the regulations under this paragraph, unless found in

archaeological context. No item shall be treated as an

archaeological resource under regulations under this paragraph

unless such item is at least 100 years of age.

(g) Removal of arrowheads located on ground surface

Nothing in subsection (d) of this section shall be deemed

applicable to any person with respect to the removal of arrowheads

located on the surface of the ground.

(3) No penalty shall be assessed under this section for the

removal of arrowheads located on the surface of the ground.

Sec. 470kk. Savings provisions

(a) Mining, mineral leasing, reclamation, and other multiple uses

Nothing in this chapter shall be construed to repeal, modify, or

impose additional restrictions on the activities permitted under

existing laws and authorities relating to mining, mineral leasing,

reclamation, and other multiple uses of the public lands.

(b) Private collections

Nothing in this chapter applies to, or requires a permit for, the

collection for private purposes of any rock, coin, bullet, or mineral

which is not an archaeological resource, as determined under

uniform regulations promulgated under section 470bb(1) of this title.

© Lands within chapter

Nothing in this chapter shall be construed to affect any land other

than public land or Indian land or to affect the lawful recovery,

collection, or sale of archaeological resources from land other

than public land or Indian land.

__________________________________________________________

Here are the "Uniform regulations"

__________________________________________________________

From 43 CFR

PART 7--PROTECTION OF ARCHAEOLOGICAL RESOURCES

Subpart A--Uniform Regulations

(4) The following material remains shall not be considered of

archaeological interest, and shall not be considered to be

archaeological resources for purposes of the Act and this part, unless

found in a direct physical relationship with archaeological resources as

defined in this section:

(i) Paleontological remains;

(ii) Coins, bullets, and unworked minerals and rocks.

_____________________________________________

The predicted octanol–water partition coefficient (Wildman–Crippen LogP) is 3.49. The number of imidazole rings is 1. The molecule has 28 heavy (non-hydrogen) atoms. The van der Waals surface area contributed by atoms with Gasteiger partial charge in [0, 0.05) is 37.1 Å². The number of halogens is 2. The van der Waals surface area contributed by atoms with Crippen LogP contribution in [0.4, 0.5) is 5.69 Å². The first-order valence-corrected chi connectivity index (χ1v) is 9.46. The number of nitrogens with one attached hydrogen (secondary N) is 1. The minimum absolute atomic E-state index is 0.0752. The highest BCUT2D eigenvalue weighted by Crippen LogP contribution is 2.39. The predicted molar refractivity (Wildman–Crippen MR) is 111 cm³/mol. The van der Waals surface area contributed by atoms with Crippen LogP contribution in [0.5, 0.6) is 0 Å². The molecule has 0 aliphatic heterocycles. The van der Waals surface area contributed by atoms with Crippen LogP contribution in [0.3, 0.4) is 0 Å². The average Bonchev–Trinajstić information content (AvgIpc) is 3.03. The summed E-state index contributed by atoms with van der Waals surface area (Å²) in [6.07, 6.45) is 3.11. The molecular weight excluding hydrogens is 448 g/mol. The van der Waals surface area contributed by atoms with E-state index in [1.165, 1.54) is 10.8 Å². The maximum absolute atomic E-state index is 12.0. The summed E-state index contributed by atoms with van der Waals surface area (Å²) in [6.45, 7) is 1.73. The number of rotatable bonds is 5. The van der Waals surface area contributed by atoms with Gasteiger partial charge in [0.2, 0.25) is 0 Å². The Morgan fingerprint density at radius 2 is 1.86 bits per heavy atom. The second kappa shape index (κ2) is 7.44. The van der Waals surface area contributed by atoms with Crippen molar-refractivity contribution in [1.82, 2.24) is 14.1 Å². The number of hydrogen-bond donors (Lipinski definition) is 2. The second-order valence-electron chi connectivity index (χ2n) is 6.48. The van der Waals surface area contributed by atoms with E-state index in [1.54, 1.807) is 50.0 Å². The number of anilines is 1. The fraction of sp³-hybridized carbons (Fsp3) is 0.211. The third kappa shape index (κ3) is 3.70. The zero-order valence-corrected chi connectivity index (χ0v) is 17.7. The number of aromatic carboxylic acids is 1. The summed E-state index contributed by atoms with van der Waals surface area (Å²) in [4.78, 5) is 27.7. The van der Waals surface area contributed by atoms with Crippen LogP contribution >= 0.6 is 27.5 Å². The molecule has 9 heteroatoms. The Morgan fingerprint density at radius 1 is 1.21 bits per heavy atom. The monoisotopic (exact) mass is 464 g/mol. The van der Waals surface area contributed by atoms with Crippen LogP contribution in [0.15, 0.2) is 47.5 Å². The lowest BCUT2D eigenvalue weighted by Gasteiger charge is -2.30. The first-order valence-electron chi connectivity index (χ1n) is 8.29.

Meteorites are mentioned nowhere in any law or regulation.

Meteorites do not fit any definition of ARCHAEOLOGICAL RESOURCE in any law, regulation or science.

Rocks and minerals are specifically exempted from regulation under the Antiquities Act, the Archaeological Resources Protection Act and the FLPMA.

____________________________________________

Conclusion...

The BLM is blowing smoke up your A**.

Clay, you need to look at a few court cases....

1. Old Woman Meteorite, Ca.

2. Willemette (spelling), Or.

You should probably discuss this with the head person. She is receptive and responsive.

Jim

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Clay, you need to look at a few court cases....

1. Old Woman Meteorite, Ca.

2. Willemette (spelling), Or.

You should probably discuss this with the head person. She is receptive and responsive.

Jim

Read them several times Jim. Neither case addresses federal ownership of meteorites and neither case gives the BLM or DOI ownership or control of meteorites.

The often cited but never quoted Old Woman case never addressed ownership or control. It was about whether the Secretary of DOI could issue a permit without going through the permitting process.

Here was the issue before the 9th Circuit Court.

The State and the museum contend that the court had jurisdiction and that their complaints stated the following claims based on the manner in which the Secretary of the Interior authorized the Smithsonian to remove the meteorite. 1) The Secretary violated the Antiquities Act by failing to notify other museums of the meteorite's existence. 2) The Secretary violated the regulations issued under the Act, 43 C.F.R. § 3.1 et seq., because no valid application was made by the Smithsonian. 3) The Secretary violated the Federal Land Policy and Management Act by failing to consult with state and local officials. 4) The Secretary violated the Administrative Procedure Act, 5 U.S.C. § 551 et seq., and the museum's Fifth Amendment right to due process because no hearing was held. 5) The Secretary violated the museum's Fifth Amendment right to equal protection by contacting only the Smithsonian about the meteorite. The State and the museum also contend that the denial of their motions for a preliminary injunction was based on an error of law.

Ownership was never an issue at any stage of that case.